KANSAS CITY, Kan. (CNS) — Father Prakash Rao Kola was in Coldwater, Kansas, 30 miles east of Ashland, the afternoon of March 6 when he began to get frantic calls from parishioners.
High winds were driving a fire — a big one — swiftly toward the southwestern Kansas town. People were warned to evacuate.
Father Kola, a Missionary of St. Francis de Sales, raced back to St. Joseph Parish in Ashland, where he is pastor. As he got closer to town, he saw “miles and miles of smoke.” The fire looked like it would consume the entire town. Law enforcement officers were driving up and down the streets, announcing on loudspeakers: “Evacuate, evacuate. Move fast, move fast.”
He had about 10 minutes to grab and go.
“I didn’t know what to take,” Father Kola said, so he took his passport and important documents and headed back to Coldwater and Holy Spirit Parish, where he also ministers.
Father Kola spent two days in Coldwater, sleeping on the floor of the church. He was fortunate. Ashland and the church were spared. But some of his parishioners — farmers and ranchers, for the most part — lost everything. The largest prairie wildfire in Kansas history of Kansas had transformed much of Clark County into a land of ash.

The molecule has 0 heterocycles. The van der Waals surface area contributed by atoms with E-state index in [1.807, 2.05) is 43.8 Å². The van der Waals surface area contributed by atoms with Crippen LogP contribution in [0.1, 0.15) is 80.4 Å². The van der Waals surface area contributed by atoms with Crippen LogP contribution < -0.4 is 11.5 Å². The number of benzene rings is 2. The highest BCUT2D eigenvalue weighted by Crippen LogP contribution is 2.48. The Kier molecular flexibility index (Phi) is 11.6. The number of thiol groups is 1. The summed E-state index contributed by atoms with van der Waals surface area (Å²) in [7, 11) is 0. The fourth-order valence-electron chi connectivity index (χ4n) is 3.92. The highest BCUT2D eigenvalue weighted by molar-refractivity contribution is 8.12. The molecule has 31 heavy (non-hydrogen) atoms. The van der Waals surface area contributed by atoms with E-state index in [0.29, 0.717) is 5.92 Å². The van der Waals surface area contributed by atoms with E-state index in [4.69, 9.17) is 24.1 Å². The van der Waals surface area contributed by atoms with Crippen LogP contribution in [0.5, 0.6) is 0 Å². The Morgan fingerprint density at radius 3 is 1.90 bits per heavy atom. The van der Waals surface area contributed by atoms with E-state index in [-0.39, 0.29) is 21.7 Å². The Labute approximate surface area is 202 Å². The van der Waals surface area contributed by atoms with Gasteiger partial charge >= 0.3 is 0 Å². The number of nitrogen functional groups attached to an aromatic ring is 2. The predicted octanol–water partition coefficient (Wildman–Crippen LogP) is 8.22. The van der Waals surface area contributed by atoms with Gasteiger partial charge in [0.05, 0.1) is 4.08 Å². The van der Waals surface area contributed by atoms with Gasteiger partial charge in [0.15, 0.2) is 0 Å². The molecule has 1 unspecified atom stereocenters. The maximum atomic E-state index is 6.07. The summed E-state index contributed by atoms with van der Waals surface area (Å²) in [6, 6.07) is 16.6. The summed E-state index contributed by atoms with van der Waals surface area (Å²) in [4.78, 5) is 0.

But a question remained: Would help come after the fire?
Across the state, Amy Joyce tracked the progress of the prairie fires March 6-8 with heartbreak and distress.
The wind-whipped flames raced through the Texas panhandle, Oklahoma panhandle and Kansas. The largest, the Starbuck fire, left Ashland an unburned island, but at least 75 percent of Clark County was burned.
To the rest of the world, the wildfires were a brief item in the news and quickly forgotten. Not for Amy though. She could feel the heartache of the people affected.